What happened this time? It wasn’t even a bench-to-installation electrical gremlin issue! I literally tested it on the kart!

The best explanation that I and the collective Course 6 minds of several MITERers could come up with was that some of the FETs suffered from gate float as a result of me leaving out a gate resistor that would otherwise have kept them grounded when off. Therefore, if a FET was spuriously, but not fully switched on when I applied power, it would behave as a resistor. With the current dumping ability of the batteries, acting like a resistor isn’t a good thing.

What’s hilarious (and very tragic indeed) about this is that I had such a grounding resistor in the circuit while testing, but somehow it didn’t make it back in while finalizing the wiring.

Regardless, I had one very well baked pseudo-controller.


So what to do now? Simple, put the kart on a contactor.

But Charles, that’s a multipole line switching contactor! It’s not designed for switching high-powered DC motors backed by power sources with instantaneous current output in the hundreds of amps!

Besides, paralleling contactors doesn’t actually gain more switching capability due to the tendency of different contacts to be slightly varied mechanically such that they don’t all close at the same time.

Who cares? At this point, I was sort of convinced that electronics is all black magic. Maybe somehow all the contacts will switch in the same nanosecond.  At least if it welded and sent me off uncontrolled into the nearest approaching semi, it would be a glorious way to go.

There aren’t many pictures of what exactly went on, since it was at night and there were no cameras,  but to be brief…

That’s a sheared universal joint.

And that’s a competely bent-to-hell steering shaft support.

Long story short, I made the mistake of applying “throttle” in the middle of a turn – the kart wheelied and shot in a direction tangential to the radius of curvature. Remembering geometry class, a path tangement to a curve tends to be a straight line – into a hard curbside.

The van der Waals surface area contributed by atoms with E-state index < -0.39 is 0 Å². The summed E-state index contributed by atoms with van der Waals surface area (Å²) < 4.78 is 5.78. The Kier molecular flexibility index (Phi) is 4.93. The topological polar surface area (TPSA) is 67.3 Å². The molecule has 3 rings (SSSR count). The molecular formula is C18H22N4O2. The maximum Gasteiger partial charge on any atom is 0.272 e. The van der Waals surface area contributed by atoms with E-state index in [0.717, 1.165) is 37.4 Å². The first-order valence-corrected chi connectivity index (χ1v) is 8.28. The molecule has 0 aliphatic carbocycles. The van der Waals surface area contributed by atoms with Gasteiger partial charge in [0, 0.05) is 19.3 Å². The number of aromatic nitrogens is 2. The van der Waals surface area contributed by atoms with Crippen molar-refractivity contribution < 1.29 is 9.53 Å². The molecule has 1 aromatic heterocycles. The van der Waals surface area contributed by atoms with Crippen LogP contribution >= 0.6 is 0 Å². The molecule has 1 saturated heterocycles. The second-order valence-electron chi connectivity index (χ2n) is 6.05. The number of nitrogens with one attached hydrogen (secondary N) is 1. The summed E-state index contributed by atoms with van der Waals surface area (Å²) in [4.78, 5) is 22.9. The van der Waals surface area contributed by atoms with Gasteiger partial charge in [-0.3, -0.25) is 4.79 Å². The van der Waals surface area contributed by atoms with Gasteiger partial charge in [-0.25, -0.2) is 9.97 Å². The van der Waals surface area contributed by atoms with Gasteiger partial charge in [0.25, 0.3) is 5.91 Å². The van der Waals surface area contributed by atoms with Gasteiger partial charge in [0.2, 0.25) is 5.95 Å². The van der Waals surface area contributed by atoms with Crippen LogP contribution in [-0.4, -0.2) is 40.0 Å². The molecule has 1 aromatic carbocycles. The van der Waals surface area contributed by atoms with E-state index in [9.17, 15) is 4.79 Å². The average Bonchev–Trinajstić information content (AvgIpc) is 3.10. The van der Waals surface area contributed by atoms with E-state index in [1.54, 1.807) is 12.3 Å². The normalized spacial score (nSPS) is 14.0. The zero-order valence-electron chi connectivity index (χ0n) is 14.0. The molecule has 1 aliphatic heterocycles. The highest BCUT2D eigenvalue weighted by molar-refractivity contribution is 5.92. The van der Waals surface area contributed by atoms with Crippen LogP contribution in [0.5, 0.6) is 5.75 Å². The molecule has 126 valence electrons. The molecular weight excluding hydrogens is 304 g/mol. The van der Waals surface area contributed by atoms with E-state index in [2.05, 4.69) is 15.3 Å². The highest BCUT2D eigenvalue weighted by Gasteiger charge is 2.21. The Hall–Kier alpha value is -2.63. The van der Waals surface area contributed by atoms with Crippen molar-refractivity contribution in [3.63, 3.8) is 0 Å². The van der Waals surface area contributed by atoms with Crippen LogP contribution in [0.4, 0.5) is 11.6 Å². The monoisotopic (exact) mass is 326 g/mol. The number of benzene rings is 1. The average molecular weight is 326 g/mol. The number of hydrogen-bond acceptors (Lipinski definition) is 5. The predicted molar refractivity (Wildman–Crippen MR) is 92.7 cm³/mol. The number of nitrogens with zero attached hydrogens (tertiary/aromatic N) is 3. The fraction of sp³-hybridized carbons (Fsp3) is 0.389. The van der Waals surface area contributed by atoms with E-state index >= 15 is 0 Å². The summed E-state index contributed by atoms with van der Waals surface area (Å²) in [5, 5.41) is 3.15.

Luckily, it was at an angle steep enough to not quite roll me over, but enough to wreck almost the entire front end.  The force of the impact rammed the steering column upwards and bent the upper steering shaft support. Since I hit tire-first, there was also a torque impulse that exploded the U-joint connecting the two shaft halves.

Also, I twanged up that wheel slightly and bent the half inch bolt being used as a spindle.

Alright, so with no control left to speak of and epic work required to restore it I elected to give up the effort for a while and walk away. Other projects needed attending to, you know, for class. I took the opportunity to clean up the space a bit by piling my crap (which was formerly distributed all over the place) into the kart.

Sad day.

Two and a half weeks pass before a new opportunity arose. Yeah, you probably called it – I couldn’t leave it for long.

What on earth is THAT? It’s a 100 volt, 200 amp brickFET half-bridge, built by a \m/echanical engineering grad student and 2.007 UA. I’ve been eyeing large power FET/IGBT modules for a while now – always thought they would be better at switching electrically-gifted actuators than a row of TO-220s or cluster of surface mount parts, but I never ponied up the cash to buy a few and test them.

Besides, if I did, I probably would have blown them up before actually getting to the kart.

Now I need a kart to mount this thing to.

Taking everything off that needs to be unbent or remade.

Bevel gears, left over from another project.

I toiled for a little while over exactly what I should do for the new steering column. I did not want a horizontal steering wheel. The physical form factor of the kart  – it’s substantially taller than most go-karts  – precluded a direct link to the steering linkage while keeping the steering wheel at a reasonable angle.